What is more interesting and scary is their Naval battle plans blending the use of large Carrier Battle Groups (CBGs), 055 cruisers/destroyer/frigates with smaller sub hunter boats and their submarine component complemented by armed UUVs and related ELINT, SIGINT capabilities...

Sometimes I wonder if the unmanned combat aerial vehicle (UCAV), UUV like swarm attacks which is usually the stuff of sci-fi movies might become a reality thanks to this 3 decade long meticulous execution of plans by China. I am quite sure China using heavy force is a matter of when and not if.

Pete said...

Hi lots of questions you raise [at 1/11/18 8:04 PM]

So I assume the main driver of Type 096 SSBNs (maybe launch 2022?) under development are:

- improved quieting, eg. quiter reactor which may allow future 096s to operate more individually east (more open sea-ish) of the first island chain, and

- ability to carry a more effective warload, improved, probably larger JL-3 SLBMs maybe 10,000km range. Intention being ability to reach all of US and the siloed ICBMs of central Russia.

Type 098 (maybe launch 2030?) with JL-4s? (equivalent to with 12,000+ range) 098 quieter, with less bastion dependence

Type 095 SSGN quieter with 6+ VLS (basically to use VLS and torpedo tubes for the most rapid multiple launch of anti-carrier group anti-ship missiles OR more concerted wave of land attack missiles).

Chinese Carrier Battle Groups (CBGs) useful for Pacific and Indian Oceans for SLOC protection, Mid East counter-insurgency and anti-Western + Indian navies.

Maybe China's unmanned combat aerial vehicle (UCAV) development is less impeded by the US efforts (ultimately managed by the pilots who run the USAF and USN)?



GhalibKabir said...

This is a good read. The PLAN has apparently laid down 6 type 055 cruisers with 128 VLS + 21 RAM type launcher. The Chinese link below shows 2 type 055s nearing completion along with 4-5 type 052Ds (64-80 VLS).... almost Tom Clancy in scale (wipes brow)

the type 055 will be next only to the Kirov and will be more modern...

This is apparently the facility in Huludao Bohai making Type 09-V (095) SSN with LCFR (one finished nearly and 4 being built apparently... some say no it will be 2020 before any proper construction gets underway... but my hunch is atleast 1 095 SSN is getting done.)

The submarines are getting the cruiser/destroyer/frigate assembly line treatment (China has built over 40+ destroyers/frigates, 2 aircraft carriers, many LPDs in just 12 years from 2005)...a truly insane spree. 3-4 Type 094s under construction, 10+ type 039 SSKs, 5 Type 095 SSNs...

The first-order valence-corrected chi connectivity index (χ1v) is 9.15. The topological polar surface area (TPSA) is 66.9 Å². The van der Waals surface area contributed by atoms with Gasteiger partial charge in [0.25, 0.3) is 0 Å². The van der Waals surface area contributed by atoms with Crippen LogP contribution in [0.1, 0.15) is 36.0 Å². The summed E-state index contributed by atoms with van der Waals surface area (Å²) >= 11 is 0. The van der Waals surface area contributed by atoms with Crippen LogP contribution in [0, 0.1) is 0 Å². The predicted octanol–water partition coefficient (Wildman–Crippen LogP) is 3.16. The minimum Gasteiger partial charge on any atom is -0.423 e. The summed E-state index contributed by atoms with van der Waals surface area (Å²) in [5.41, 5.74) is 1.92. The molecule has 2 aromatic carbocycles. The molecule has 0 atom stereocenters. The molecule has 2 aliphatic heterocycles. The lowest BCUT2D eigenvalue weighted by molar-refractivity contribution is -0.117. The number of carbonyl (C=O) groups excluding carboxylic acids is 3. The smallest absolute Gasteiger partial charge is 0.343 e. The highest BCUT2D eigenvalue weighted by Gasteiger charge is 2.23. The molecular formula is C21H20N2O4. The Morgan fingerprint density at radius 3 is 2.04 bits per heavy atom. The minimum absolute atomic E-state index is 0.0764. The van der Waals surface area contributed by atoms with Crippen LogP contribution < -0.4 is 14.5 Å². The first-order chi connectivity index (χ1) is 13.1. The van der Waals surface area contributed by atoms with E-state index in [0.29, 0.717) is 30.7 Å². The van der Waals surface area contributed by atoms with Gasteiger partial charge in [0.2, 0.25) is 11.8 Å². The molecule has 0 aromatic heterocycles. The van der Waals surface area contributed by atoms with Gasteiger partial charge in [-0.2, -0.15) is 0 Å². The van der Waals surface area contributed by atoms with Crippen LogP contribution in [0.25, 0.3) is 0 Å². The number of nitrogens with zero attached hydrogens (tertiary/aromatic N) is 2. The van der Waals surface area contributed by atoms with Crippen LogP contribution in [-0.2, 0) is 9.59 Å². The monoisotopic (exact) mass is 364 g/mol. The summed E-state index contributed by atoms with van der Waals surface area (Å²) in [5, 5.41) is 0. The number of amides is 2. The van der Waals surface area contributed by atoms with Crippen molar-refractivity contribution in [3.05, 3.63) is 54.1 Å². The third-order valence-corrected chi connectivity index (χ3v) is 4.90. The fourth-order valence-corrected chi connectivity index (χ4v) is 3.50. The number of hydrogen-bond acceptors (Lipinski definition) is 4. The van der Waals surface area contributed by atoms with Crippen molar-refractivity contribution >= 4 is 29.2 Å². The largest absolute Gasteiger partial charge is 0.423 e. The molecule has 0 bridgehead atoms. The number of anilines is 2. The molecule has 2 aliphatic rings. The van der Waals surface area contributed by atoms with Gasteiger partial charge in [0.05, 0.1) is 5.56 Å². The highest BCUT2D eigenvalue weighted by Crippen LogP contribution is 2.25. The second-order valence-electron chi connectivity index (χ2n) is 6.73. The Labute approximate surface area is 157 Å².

the numbers are simply breathtaking...add in corvettes, submarine chase boats and UCAVs, UUVs... unsettling to say the least.

GhalibKabir said...

here is the first type 002 carrier under construction with Liaoning next to it being refitted apparently,121.6128682,450m/data=!3m1!1e3

By the looks the carrier under the gantry cranes might be nearly 75-80,000+ ton... and 3 more are apparently going to be laid down in the next 2-3 years making PLAN a 6 carrier navy, to ensure availability of 3-4 carriers always..

About the Tang 096 class or the future 098 I dunno. But I assume China will want a solid fueled Layner or Trident type SLBM having true ICBM range in excess of 10,000 km...the JL-3 might be the first step to an eventual R-29 Layner type SLBM.

Pete said...

Hi GhalibKabir

Thanks for your 2 comments [ 2/11/18 5:11 PM and 2/11/18 5:50 PM ] above on Chinese subs and carriers.

I'll reply tomorrow on the second most holy day (after Anzac Day) on the Australian calendar.

That Day is Melbourne Cup Day when that exalted horse race stops the nation.

Melbourne Cup is greater than the Kentucky Derby and Ascot rolled into one.



Pete said...

Hi GhalibKabir

Re your 2/11/18 5:11 PM

There seems to be geo-blocking of popsci which makes untraceable from here.

Using popsci search doesn't help, with only non-specific results and then only up to 30 June 2018.

Please cute and paste the text of and send text as a comment?